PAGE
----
Coronavirus Wreaks Havoc On Court Systems In The United States

The devastating effects of the COVID 19 virus have greatly changed the way Americans live their lives. And the virus is presently making itself known through the daily operations of the U.S. court system as local courts, prisons, and jails continue their scramble to adjust the way they carry on with their business. All levels of the court system have been affected by the pandemic and as of now, all indicators suggest the impact on the judicial system from the coronavirus is likely to grow.

The Supreme Court

The highest court in the nation is still publishing opinions and making decisions that will help shape the future of the country. However, the justices of the supreme court are working more privately during the coronavirus ordeal. At this time, no visitors are allowed to the supreme court and oral arguments are suspended until it is deemed safe to host them again.

Supreme Court justices report they are willing to consider other methods of settling the issues on its backlog if oral arguments are not soon permitted. This is a big step for a court that has made it a point in the past to resist technology.

Local Courts

Jurisdictions around the country are finding a number of ways to do their part to mitigate the risks for people taking part in judicial proceedings. Some jurisdictions have excused citizens who are 60 years old and over from appearing in court due to the increased risk posed to older people by the coronavirus. Other unprecedented actions taken by local courts include:

  • The suspension of all criminal and civil trials in Los Angeles, California.
  • Mass bail and plea hearings in Cleveland, Ohio
  • Suspension of criminal trials in the state of New Jersey.

While the actions taken by these jurisdictions are more than understandable under the circumstances, there are some problems that have resulted from these actions. The restrictions on court proceedings could have a great impact on the lives of people who are experiencing pressing matters that require immediate attention from the courts. Members of these groups include incarcerated individuals awaiting their day in court, citizens in need of a protective order, members of local communities awaiting a custody decision, and tenants who are facing eviction proceedings.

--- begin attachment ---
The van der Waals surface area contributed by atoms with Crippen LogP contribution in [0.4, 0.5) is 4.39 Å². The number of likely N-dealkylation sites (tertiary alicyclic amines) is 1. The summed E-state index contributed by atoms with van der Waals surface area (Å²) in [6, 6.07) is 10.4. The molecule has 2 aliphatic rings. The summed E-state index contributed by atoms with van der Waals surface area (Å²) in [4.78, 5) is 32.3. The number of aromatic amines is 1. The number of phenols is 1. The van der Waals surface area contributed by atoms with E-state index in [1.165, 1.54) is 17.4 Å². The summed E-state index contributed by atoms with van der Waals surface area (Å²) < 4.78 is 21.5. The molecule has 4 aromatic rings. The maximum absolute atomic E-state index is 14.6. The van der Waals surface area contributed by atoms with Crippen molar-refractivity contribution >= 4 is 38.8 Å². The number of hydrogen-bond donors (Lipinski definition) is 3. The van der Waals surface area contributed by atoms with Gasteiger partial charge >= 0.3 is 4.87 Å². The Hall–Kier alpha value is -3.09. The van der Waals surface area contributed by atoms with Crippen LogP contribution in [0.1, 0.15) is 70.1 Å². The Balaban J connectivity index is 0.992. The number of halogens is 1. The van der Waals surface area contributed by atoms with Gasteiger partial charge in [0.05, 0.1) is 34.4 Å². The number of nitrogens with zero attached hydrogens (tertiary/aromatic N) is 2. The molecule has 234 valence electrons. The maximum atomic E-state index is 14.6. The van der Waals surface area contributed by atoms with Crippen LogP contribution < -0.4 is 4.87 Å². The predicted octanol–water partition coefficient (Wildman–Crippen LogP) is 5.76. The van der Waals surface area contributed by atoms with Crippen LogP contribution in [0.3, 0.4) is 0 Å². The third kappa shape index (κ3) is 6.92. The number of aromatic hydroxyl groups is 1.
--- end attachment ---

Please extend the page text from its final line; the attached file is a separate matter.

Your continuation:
Case Backlogs

The measures taken by courts to protect the public against the coronavirus is increasing the backlog of many court systems that were already overburdened with cases. This is true for both state and federal courts. It is also true for the immigration courts that are presently backlogged with more than 1 million cases.

Impact to Lawyers

Lawyers have not gone unaffected by the coronavirus. Many law offices are now closed and the number of attorneys that can take part in a meeting is restricted in many jurisdictions. That doesn’t mean the job is indefinitely on hold, however; some law firms have asked that their attorneys continue their job duties from home.

In general, lawyers are still working with their clients on cases, but they’ve had to get creative with case preparation, especially if the case in question has been delayed. 

Jails and prisons

Inmates serving time in prisons across the country as well as individuals awaiting a court appearance in a local jail must try to keep themselves safe from the coronavirus while living in a most difficult environment. The close quarters that inmates are forced to live in make it difficult to practice social distancing protocols. This is an especially dangerous condition when you consider the fact it may be many days before an infected person shows symptoms of carrying the coronavirus. And this is if the carrier ever shows symptoms at all.

The federal prison system decided to suspend visits from both family members and attorneys in an attempt to keep the virus out of the 122 prison facilities maintained by the federal government. There are presently more than two million individuals incarcerated in the jails and prisons of America. A significant number of these individuals are over the age of 50 which makes them particularly vulnerable to the disease.

All opinions expressed on USDR are those of the author and not necessarily those of US Daily Review.